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Poetry Friday – aim high edition

Welcome to Poetry Friday, hosted right here today.

When I realized, early this month, that I, a Canadian, had signed up to host on the very day of the U.S. inauguration, I gave myself a head slap. What was I thinking? Why hadn’t I noticed earlier? I feel like the wrong person to host today, but things are what they are.

I know how devastated many in this group are over the election results. Others may be jubilant. Though I have no skin in this particular game, I too am a citizen of a democracy, have seen my share of chosen candidates and preferred parties lose and win, know how demoralized, angry, upset, even punchy I feel when they lose, how ecstatic I am when they win.

In the end, though, we have control over so little. The weather, who our neighbors will be, what our family and friends think, all kinds of circumstances including the outcome of elections are out of our hands (except, of course, for our one vote).

But we do control one thing—at least to a greater extent than others: ourselves. And so I leave you with an old and idealistic challenge posed by one of your own—something to strive for, no matter what goes on in the rest of the world.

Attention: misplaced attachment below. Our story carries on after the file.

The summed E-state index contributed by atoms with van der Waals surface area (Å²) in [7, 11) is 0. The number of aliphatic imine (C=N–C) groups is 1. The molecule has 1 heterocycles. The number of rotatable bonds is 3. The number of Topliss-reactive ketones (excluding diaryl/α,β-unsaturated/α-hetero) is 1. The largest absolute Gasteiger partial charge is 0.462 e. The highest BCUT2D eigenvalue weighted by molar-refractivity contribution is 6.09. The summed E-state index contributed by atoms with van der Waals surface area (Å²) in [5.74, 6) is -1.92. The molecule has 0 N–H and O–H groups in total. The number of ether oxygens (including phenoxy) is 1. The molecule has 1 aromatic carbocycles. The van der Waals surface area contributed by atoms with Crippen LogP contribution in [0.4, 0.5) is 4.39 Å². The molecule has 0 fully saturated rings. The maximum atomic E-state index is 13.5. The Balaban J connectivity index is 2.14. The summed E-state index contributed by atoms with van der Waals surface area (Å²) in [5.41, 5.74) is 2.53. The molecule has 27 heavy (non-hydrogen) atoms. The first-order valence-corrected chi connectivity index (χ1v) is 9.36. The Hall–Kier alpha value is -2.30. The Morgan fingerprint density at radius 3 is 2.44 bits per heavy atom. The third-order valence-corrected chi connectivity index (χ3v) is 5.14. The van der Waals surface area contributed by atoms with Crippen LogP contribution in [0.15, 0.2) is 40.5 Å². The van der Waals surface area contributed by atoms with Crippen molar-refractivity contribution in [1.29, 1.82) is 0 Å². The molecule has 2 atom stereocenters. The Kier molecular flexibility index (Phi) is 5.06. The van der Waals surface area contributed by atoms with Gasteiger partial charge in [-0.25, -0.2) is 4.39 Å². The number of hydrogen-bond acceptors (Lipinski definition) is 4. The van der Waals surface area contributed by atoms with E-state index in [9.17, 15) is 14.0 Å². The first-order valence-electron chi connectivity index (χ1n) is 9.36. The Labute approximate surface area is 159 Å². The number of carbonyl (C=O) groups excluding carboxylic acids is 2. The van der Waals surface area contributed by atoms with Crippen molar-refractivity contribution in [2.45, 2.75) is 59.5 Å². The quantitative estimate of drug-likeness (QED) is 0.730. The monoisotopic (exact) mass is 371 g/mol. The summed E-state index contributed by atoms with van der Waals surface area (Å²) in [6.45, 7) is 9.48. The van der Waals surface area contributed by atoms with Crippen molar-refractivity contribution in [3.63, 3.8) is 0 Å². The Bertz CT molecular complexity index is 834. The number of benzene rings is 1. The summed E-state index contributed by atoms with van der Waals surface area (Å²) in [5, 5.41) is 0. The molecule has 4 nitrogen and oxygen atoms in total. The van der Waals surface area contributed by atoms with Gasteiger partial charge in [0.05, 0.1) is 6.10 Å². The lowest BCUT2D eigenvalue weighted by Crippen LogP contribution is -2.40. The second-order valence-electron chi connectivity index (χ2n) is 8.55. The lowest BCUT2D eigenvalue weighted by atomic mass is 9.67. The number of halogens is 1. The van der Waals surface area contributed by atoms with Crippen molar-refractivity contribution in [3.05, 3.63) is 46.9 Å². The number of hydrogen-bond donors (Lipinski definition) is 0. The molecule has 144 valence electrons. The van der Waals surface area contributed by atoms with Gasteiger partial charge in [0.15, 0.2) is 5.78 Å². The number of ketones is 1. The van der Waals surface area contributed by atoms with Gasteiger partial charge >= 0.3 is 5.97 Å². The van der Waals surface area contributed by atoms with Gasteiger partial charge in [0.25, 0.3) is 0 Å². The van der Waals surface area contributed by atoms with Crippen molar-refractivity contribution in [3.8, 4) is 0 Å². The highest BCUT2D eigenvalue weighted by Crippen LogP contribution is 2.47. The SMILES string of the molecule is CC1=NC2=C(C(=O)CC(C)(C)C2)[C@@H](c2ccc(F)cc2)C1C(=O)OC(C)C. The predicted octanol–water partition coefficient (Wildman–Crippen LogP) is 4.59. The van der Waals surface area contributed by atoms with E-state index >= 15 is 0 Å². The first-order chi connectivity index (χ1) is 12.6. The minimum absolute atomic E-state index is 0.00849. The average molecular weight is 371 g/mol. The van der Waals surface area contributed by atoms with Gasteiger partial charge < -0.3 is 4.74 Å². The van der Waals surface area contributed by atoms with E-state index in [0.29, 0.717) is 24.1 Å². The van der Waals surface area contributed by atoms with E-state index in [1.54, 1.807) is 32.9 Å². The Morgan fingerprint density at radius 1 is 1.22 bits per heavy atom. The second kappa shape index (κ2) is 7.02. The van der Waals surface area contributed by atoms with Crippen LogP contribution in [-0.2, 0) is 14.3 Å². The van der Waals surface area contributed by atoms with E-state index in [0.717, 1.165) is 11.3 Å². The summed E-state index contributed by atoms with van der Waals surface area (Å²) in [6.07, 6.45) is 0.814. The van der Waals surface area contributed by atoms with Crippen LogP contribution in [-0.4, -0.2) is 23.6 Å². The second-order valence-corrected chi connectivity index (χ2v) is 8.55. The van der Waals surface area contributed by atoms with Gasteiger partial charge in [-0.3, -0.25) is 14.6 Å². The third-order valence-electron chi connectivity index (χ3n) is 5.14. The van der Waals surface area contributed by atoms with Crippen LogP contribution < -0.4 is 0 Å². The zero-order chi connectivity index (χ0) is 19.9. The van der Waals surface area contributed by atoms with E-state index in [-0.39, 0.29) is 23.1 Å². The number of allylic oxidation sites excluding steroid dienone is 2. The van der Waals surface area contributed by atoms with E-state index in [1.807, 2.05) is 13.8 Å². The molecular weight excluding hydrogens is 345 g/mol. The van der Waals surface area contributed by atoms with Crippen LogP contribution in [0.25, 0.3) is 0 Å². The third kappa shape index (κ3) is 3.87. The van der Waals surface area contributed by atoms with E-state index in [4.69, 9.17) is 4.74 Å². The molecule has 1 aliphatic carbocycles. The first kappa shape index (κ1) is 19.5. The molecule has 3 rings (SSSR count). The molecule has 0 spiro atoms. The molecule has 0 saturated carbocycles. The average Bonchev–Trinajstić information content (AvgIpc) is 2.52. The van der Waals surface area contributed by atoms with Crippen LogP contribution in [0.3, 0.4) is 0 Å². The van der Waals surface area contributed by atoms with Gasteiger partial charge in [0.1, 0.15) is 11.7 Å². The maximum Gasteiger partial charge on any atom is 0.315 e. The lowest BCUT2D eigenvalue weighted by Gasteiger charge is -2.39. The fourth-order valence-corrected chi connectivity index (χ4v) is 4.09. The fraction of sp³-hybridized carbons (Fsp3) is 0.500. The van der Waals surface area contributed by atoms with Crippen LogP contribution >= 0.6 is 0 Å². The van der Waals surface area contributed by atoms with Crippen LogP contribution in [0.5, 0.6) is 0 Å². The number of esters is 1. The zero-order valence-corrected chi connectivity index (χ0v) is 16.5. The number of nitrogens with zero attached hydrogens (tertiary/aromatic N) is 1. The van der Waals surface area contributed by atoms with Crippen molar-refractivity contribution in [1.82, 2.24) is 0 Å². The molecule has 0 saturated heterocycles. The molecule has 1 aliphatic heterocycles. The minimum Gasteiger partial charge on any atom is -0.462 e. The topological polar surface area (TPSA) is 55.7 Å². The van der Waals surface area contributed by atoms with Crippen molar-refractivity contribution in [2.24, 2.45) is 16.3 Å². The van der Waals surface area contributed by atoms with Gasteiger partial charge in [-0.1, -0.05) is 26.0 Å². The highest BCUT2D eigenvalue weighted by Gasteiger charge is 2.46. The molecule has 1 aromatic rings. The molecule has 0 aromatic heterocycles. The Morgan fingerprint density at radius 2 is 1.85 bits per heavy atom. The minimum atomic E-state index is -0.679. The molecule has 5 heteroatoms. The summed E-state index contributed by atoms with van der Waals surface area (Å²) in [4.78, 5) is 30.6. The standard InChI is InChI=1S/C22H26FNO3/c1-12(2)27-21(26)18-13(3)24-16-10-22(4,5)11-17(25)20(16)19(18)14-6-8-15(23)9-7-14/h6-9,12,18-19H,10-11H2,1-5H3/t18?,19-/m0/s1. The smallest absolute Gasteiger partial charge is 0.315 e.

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View of Mt. Baker from BC  (Photo © 2017 by V. Nesdoly)

NOBILITY

~ by Alice Cary (1820-1871)

Truth is in being, not seeming;
In doing each day that goes by,
Some little good—not in dreaming
Of great things to do by and by.
For whatever men say in their blindness,
And spite of the fancies of youth,
There’s nothing so kingly as kindness,
And nothing so royal as truth.

We get back our mete as we measure:
We cannot do wrong and feel right;
Nor can we give pain and gain pleasure,
For justice avenges each slight,
The air for the wing of the sparrow,
The bush for the robin and wren,
But always the path that is narrow
And straight for the children of men.

We cannot make bargains for blisses,
Nor catch them like fishes in nets,
And sometimes the thing our life misses
Helps more than the thing which it gets.
For good lieth not in pursuing,
Nor gaining of great nor of small;
But just in the doing—and doing